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#15
Well also to add further a lot of it has to do with the camera you are using.  I know that Sony are very good, they have been for a long time.  A proper camera and not just a mobile phone, I know that Mobile phones are better than they used to be now but if you've got an actual real video camera I'm sure it would work much better and give a good result.  It very much has a lot to do with the way your camera records things like for example you might be using a 29.970 fps frame rate which, if your camera works on that, will be more like an interlaced recording as compared to what you said 1080p (p = progressive).  I'm sure that you would get a Interlaced (1080i) result from using a 29.970 camera.  When Blu Rays are made you find that a lot of the concert more type of releases like pop or rock concerts are most typically done in 1080i where as movies are done in 1080p because it uses progressive framing as the cameras that are used for movie making as usually hired by various people and can cost a fortune.  I believe that movie crews will hire the equipment and pay so much per day and often they spend massive amounts of time in the studio doing all the post production work.  I hear that Sony Vegas is a very good program to use maybe you can get that from TPB and download a version.

Usually when I rip a movie in most cases it's a frame rate of 23.976 about 98% of the time shot on very expensive movie cameras like what Hollywood studio productions use.  Remember that more home video kind of cameras that people use when on holiday are mostly 29.970 fps which is more your Interlaced kind of quality, again these are more your concert kind of recordings I usually find or television recorded productions tend to have that kind of frame rate.  Just whatever you do don't change the frame rate when applying compression as that will make it look very bad.  Keep the frame rate the same as what your camera captures.  Apply as much compression as you feel necessary and with a bit of study you can hopefully work out some good settings that will work for your project.  Just write it all down and have some experiments and put it on paper.  You can believe me all this stuff takes a fair bit of effort but when you find the kind of quality that you want to work with you'll know when you render and play it back on the computer.  I hope you've got a fairly decent machine to do this on, you're right though spending hours processing video is not worth it as you tend to waste lots of time and electricity especially these days with bills getting so high due to the problems with Russia.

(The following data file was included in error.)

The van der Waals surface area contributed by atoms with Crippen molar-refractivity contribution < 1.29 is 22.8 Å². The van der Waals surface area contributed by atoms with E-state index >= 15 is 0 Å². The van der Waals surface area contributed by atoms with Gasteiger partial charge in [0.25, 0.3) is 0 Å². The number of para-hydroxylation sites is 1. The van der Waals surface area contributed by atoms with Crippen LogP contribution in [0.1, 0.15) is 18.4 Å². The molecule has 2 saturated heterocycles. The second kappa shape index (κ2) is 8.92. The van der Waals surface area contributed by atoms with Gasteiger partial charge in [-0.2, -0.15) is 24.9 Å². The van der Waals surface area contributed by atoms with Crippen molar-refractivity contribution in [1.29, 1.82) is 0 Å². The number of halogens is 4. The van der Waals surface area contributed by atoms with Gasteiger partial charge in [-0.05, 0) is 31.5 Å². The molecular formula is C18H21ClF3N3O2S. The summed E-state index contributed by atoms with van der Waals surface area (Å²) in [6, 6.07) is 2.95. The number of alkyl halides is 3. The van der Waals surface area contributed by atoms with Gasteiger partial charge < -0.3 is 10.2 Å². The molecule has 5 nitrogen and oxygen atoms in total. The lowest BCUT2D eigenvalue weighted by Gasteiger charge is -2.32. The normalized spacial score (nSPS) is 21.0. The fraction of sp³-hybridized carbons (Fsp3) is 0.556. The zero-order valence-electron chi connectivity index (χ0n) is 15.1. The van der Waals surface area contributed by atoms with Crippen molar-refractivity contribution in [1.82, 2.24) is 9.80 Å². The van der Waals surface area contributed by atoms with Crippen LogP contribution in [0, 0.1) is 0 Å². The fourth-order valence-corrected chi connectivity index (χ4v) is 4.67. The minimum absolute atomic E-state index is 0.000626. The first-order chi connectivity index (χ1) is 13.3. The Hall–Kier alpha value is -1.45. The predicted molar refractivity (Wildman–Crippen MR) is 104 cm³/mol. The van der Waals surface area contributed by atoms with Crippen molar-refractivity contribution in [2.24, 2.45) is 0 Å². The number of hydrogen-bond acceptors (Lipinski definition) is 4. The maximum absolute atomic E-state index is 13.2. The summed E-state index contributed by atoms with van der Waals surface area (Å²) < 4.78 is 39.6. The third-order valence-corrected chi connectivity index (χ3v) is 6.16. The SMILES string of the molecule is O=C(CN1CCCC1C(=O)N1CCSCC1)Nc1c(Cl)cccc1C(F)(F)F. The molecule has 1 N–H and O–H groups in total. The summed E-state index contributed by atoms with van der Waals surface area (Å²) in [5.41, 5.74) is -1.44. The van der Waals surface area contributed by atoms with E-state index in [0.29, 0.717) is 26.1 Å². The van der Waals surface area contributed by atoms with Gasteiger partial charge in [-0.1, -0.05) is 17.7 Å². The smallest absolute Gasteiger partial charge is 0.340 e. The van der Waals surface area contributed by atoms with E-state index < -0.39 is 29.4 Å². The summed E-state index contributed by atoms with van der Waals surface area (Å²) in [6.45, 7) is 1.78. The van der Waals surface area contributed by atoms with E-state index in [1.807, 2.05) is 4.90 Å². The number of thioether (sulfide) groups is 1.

I hope you can do well anyway, if you need any further help I can try and help you, I will leave you with it for now.  These things can take time so good luck and hopefully you get a nice result soon that you are happy with the more you work on things the better it will be and if this makes you feel happier then that's all that matters.  If you think about when Hollywood work on projects they spend a huge amount of money and time and lots of people doing different jobs.  The amount of work that goes in is quite a lot.  Maybe try at least 3 different levels of compression and compare them side by side, a high level, a medium level and lower level and see how the size matches up and each one see after you've thrown some of the data away how does it look to you?
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#16
I use Pinnacle studio I got from here on Piratebay. I can do anything I want with a video. I have a ton of concert footage. I been Using Pinnacle to pick out the perfect 18 second snippet, then picking out the highest resolution to compile 900k MOV files. Thats the biggest video that can be sent as text. And the quality is pretty good on a small phone when you stick to 18 seconds. More time means the resolution has to be even lower. But you got to learn how video editing software works. They all work kinda sorta the same but youtube videos are a must to get started. I play with it all the time so I learned video editing long ago.